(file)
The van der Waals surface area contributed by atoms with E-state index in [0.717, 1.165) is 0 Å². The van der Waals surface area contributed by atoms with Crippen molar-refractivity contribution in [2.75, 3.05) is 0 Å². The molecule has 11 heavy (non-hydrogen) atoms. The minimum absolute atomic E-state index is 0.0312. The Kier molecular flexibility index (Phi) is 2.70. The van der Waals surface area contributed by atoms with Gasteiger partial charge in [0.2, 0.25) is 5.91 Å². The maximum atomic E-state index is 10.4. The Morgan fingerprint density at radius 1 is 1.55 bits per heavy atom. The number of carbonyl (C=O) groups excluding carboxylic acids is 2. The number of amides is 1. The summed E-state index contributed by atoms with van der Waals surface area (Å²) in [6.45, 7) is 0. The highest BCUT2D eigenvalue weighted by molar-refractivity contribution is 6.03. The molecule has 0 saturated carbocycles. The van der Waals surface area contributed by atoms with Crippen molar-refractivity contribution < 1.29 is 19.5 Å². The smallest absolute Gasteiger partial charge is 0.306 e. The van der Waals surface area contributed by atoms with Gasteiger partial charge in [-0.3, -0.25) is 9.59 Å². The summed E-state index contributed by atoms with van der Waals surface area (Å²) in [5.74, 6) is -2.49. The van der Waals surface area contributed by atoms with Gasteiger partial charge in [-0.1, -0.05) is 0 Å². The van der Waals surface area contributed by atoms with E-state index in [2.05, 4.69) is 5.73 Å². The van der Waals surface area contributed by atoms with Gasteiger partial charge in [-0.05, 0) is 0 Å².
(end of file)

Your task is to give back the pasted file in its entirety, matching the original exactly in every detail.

The van der Waals surface area contributed by atoms with E-state index in [0.717, 1.165) is 0 Å². The van der Waals surface area contributed by atoms with Crippen molar-refractivity contribution in [2.75, 3.05) is 0 Å². The molecule has 11 heavy (non-hydrogen) atoms. The minimum absolute atomic E-state index is 0.0312. The Kier molecular flexibility index (Phi) is 2.70. The van der Waals surface area contributed by atoms with Gasteiger partial charge in [0.2, 0.25) is 5.91 Å². The maximum atomic E-state index is 10.4. The Morgan fingerprint density at radius 1 is 1.55 bits per heavy atom. The number of carbonyl (C=O) groups excluding carboxylic acids is 2. The number of amides is 1. The summed E-state index contributed by atoms with van der Waals surface area (Å²) in [6.45, 7) is 0. The highest BCUT2D eigenvalue weighted by molar-refractivity contribution is 6.03. The molecule has 0 saturated carbocycles. The van der Waals surface area contributed by atoms with Crippen molar-refractivity contribution < 1.29 is 19.5 Å². The smallest absolute Gasteiger partial charge is 0.306 e. The van der Waals surface area contributed by atoms with Gasteiger partial charge in [-0.3, -0.25) is 9.59 Å². The summed E-state index contributed by atoms with van der Waals surface area (Å²) in [5.74, 6) is -2.49. The van der Waals surface area contributed by atoms with Gasteiger partial charge in [-0.1, -0.05) is 0 Å². The van der Waals surface area contributed by atoms with E-state index in [2.05, 4.69) is 5.73 Å². The van der Waals surface area contributed by atoms with Gasteiger partial charge in [-0.05, 0) is 0 Å².